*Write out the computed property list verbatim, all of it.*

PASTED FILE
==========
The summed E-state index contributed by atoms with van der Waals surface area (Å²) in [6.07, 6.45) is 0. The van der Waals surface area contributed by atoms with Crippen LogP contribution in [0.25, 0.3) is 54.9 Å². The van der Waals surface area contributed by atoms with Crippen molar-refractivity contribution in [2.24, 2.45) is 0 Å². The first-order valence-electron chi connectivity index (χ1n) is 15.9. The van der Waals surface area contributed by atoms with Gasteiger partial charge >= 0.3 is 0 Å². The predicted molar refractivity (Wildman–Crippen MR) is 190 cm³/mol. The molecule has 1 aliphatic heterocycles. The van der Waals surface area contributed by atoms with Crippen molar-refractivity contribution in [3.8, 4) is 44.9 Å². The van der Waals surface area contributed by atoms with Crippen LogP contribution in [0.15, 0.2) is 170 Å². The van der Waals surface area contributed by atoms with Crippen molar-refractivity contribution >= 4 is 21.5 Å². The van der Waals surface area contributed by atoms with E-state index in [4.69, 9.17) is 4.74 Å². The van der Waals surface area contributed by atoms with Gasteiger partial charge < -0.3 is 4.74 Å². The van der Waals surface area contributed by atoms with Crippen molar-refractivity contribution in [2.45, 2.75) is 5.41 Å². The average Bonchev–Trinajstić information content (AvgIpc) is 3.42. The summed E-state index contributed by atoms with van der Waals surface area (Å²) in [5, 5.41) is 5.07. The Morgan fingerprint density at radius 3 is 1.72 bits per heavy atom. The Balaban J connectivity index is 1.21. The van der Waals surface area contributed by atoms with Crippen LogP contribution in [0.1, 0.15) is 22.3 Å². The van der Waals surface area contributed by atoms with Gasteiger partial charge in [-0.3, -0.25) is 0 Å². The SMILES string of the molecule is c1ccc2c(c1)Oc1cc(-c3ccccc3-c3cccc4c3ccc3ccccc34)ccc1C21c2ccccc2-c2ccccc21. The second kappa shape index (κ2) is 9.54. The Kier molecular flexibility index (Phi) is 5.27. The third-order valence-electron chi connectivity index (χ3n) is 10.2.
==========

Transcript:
The summed E-state index contributed by atoms with van der Waals surface area (Å²) in [6.07, 6.45) is 0. The van der Waals surface area contributed by atoms with Crippen LogP contribution in [0.25, 0.3) is 54.9 Å². The van der Waals surface area contributed by atoms with Crippen molar-refractivity contribution in [2.24, 2.45) is 0 Å². The first-order valence-electron chi connectivity index (χ1n) is 15.9. The van der Waals surface area contributed by atoms with Gasteiger partial charge >= 0.3 is 0 Å². The predicted molar refractivity (Wildman–Crippen MR) is 190 cm³/mol. The molecule has 1 aliphatic heterocycles. The van der Waals surface area contributed by atoms with Crippen molar-refractivity contribution in [3.8, 4) is 44.9 Å². The van der Waals surface area contributed by atoms with Crippen LogP contribution in [0.15, 0.2) is 170 Å². The van der Waals surface area contributed by atoms with Crippen molar-refractivity contribution >= 4 is 21.5 Å². The van der Waals surface area contributed by atoms with E-state index in [4.69, 9.17) is 4.74 Å². The van der Waals surface area contributed by atoms with Gasteiger partial charge < -0.3 is 4.74 Å². The van der Waals surface area contributed by atoms with Crippen molar-refractivity contribution in [2.45, 2.75) is 5.41 Å². The average Bonchev–Trinajstić information content (AvgIpc) is 3.42. The summed E-state index contributed by atoms with van der Waals surface area (Å²) in [5, 5.41) is 5.07. The Morgan fingerprint density at radius 3 is 1.72 bits per heavy atom. The Balaban J connectivity index is 1.21. The van der Waals surface area contributed by atoms with Crippen LogP contribution in [0.1, 0.15) is 22.3 Å². The van der Waals surface area contributed by atoms with Gasteiger partial charge in [-0.3, -0.25) is 0 Å². The SMILES string of the molecule is c1ccc2c(c1)Oc1cc(-c3ccccc3-c3cccc4c3ccc3ccccc34)ccc1C21c2ccccc2-c2ccccc21. The second kappa shape index (κ2) is 9.54. The Kier molecular flexibility index (Phi) is 5.27. The third-order valence-electron chi connectivity index (χ3n) is 10.2.